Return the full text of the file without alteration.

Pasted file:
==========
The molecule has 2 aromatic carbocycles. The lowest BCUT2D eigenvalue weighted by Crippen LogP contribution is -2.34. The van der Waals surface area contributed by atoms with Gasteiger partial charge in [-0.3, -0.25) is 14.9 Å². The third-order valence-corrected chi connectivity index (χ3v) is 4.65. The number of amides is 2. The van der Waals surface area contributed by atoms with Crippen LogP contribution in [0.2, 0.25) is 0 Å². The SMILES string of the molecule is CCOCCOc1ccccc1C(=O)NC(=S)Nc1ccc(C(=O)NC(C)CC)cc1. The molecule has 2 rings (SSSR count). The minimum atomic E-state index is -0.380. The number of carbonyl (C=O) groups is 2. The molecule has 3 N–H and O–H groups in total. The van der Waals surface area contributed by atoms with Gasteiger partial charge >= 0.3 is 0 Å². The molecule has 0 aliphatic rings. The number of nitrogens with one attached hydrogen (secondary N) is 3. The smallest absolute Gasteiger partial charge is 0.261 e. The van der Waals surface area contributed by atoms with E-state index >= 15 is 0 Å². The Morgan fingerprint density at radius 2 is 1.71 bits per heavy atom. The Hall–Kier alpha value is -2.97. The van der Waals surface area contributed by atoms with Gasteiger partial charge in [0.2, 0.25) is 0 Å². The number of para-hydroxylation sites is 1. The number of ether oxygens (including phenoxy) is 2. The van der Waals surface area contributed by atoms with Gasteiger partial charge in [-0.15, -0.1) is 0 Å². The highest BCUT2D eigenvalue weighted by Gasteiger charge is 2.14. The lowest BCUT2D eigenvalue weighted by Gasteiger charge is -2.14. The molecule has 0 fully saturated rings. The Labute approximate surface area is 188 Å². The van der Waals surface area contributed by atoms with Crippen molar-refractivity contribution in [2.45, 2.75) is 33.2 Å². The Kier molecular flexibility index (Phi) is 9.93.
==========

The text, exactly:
The molecule has 2 aromatic carbocycles. The lowest BCUT2D eigenvalue weighted by Crippen LogP contribution is -2.34. The van der Waals surface area contributed by atoms with Gasteiger partial charge in [-0.3, -0.25) is 14.9 Å². The third-order valence-corrected chi connectivity index (χ3v) is 4.65. The number of amides is 2. The van der Waals surface area contributed by atoms with Crippen LogP contribution in [0.2, 0.25) is 0 Å². The SMILES string of the molecule is CCOCCOc1ccccc1C(=O)NC(=S)Nc1ccc(C(=O)NC(C)CC)cc1. The molecule has 2 rings (SSSR count). The minimum atomic E-state index is -0.380. The number of carbonyl (C=O) groups is 2. The molecule has 3 N–H and O–H groups in total. The van der Waals surface area contributed by atoms with Gasteiger partial charge >= 0.3 is 0 Å². The molecule has 0 aliphatic rings. The number of nitrogens with one attached hydrogen (secondary N) is 3. The smallest absolute Gasteiger partial charge is 0.261 e. The van der Waals surface area contributed by atoms with E-state index >= 15 is 0 Å². The Morgan fingerprint density at radius 2 is 1.71 bits per heavy atom. The Hall–Kier alpha value is -2.97. The van der Waals surface area contributed by atoms with Gasteiger partial charge in [0.2, 0.25) is 0 Å². The number of para-hydroxylation sites is 1. The number of ether oxygens (including phenoxy) is 2. The van der Waals surface area contributed by atoms with Gasteiger partial charge in [-0.15, -0.1) is 0 Å². The highest BCUT2D eigenvalue weighted by Gasteiger charge is 2.14. The lowest BCUT2D eigenvalue weighted by Gasteiger charge is -2.14. The molecule has 0 fully saturated rings. The Labute approximate surface area is 188 Å². The van der Waals surface area contributed by atoms with Crippen molar-refractivity contribution in [2.45, 2.75) is 33.2 Å². The Kier molecular flexibility index (Phi) is 9.93.